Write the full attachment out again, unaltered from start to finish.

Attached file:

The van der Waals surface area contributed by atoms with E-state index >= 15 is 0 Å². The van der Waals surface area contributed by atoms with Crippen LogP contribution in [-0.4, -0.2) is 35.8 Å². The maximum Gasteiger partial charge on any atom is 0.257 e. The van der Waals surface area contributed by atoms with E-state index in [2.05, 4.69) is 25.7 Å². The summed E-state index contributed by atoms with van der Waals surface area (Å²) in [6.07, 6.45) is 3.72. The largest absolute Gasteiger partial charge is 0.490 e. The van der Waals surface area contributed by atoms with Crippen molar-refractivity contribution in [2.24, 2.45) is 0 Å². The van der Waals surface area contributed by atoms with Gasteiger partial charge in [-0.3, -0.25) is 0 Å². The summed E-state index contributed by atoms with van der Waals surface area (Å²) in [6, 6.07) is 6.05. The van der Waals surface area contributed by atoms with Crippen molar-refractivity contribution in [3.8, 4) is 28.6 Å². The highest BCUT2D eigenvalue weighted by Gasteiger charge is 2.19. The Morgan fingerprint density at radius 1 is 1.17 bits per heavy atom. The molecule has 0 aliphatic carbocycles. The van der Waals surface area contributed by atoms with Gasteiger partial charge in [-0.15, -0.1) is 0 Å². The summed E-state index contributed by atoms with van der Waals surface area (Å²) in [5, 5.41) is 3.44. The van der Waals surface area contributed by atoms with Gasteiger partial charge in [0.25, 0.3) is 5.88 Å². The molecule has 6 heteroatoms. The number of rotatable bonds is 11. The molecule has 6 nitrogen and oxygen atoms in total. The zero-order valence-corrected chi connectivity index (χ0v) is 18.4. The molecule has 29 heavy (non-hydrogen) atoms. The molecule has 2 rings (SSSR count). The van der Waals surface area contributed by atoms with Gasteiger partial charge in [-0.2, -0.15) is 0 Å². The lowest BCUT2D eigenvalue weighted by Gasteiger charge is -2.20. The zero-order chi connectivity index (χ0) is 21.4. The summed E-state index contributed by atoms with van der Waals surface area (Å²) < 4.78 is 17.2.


The van der Waals surface area contributed by atoms with E-state index >= 15 is 0 Å². The van der Waals surface area contributed by atoms with Crippen LogP contribution in [-0.4, -0.2) is 35.8 Å². The maximum Gasteiger partial charge on any atom is 0.257 e. The van der Waals surface area contributed by atoms with E-state index in [2.05, 4.69) is 25.7 Å². The summed E-state index contributed by atoms with van der Waals surface area (Å²) in [6.07, 6.45) is 3.72. The largest absolute Gasteiger partial charge is 0.490 e. The van der Waals surface area contributed by atoms with Crippen molar-refractivity contribution in [2.24, 2.45) is 0 Å². The van der Waals surface area contributed by atoms with Gasteiger partial charge in [-0.3, -0.25) is 0 Å². The summed E-state index contributed by atoms with van der Waals surface area (Å²) in [6, 6.07) is 6.05. The van der Waals surface area contributed by atoms with Crippen molar-refractivity contribution in [3.8, 4) is 28.6 Å². The highest BCUT2D eigenvalue weighted by Gasteiger charge is 2.19. The Morgan fingerprint density at radius 1 is 1.17 bits per heavy atom. The molecule has 0 aliphatic carbocycles. The van der Waals surface area contributed by atoms with Gasteiger partial charge in [-0.15, -0.1) is 0 Å². The summed E-state index contributed by atoms with van der Waals surface area (Å²) in [5, 5.41) is 3.44. The van der Waals surface area contributed by atoms with Gasteiger partial charge in [0.25, 0.3) is 5.88 Å². The molecule has 6 heteroatoms. The number of rotatable bonds is 11. The molecule has 6 nitrogen and oxygen atoms in total. The zero-order valence-corrected chi connectivity index (χ0v) is 18.4. The molecule has 29 heavy (non-hydrogen) atoms. The molecule has 2 rings (SSSR count). The van der Waals surface area contributed by atoms with Gasteiger partial charge in [-0.2, -0.15) is 0 Å². The lowest BCUT2D eigenvalue weighted by Gasteiger charge is -2.20. The zero-order chi connectivity index (χ0) is 21.4. The summed E-state index contributed by atoms with van der Waals surface area (Å²) < 4.78 is 17.2.